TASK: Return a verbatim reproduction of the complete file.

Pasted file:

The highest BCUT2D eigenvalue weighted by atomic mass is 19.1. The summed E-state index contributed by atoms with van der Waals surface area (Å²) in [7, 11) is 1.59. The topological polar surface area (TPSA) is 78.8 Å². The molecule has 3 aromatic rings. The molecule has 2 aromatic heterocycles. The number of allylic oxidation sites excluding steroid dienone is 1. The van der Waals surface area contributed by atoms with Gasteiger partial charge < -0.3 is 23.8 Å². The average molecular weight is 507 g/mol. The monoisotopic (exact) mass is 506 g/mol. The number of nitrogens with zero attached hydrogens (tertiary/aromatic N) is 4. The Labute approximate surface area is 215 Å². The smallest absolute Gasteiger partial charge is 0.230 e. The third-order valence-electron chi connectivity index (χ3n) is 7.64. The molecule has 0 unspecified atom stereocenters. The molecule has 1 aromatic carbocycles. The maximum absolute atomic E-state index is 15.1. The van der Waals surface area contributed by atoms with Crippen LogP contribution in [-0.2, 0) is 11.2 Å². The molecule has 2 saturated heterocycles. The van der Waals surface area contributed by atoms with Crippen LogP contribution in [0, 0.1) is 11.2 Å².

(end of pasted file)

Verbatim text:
The highest BCUT2D eigenvalue weighted by atomic mass is 19.1. The summed E-state index contributed by atoms with van der Waals surface area (Å²) in [7, 11) is 1.59. The topological polar surface area (TPSA) is 78.8 Å². The molecule has 3 aromatic rings. The molecule has 2 aromatic heterocycles. The number of allylic oxidation sites excluding steroid dienone is 1. The van der Waals surface area contributed by atoms with Gasteiger partial charge < -0.3 is 23.8 Å². The average molecular weight is 507 g/mol. The monoisotopic (exact) mass is 506 g/mol. The number of nitrogens with zero attached hydrogens (tertiary/aromatic N) is 4. The Labute approximate surface area is 215 Å². The smallest absolute Gasteiger partial charge is 0.230 e. The third-order valence-electron chi connectivity index (χ3n) is 7.64. The molecule has 0 unspecified atom stereocenters. The molecule has 1 aromatic carbocycles. The maximum absolute atomic E-state index is 15.1. The van der Waals surface area contributed by atoms with Crippen LogP contribution in [-0.2, 0) is 11.2 Å². The molecule has 2 saturated heterocycles. The van der Waals surface area contributed by atoms with Crippen LogP contribution in [0, 0.1) is 11.2 Å².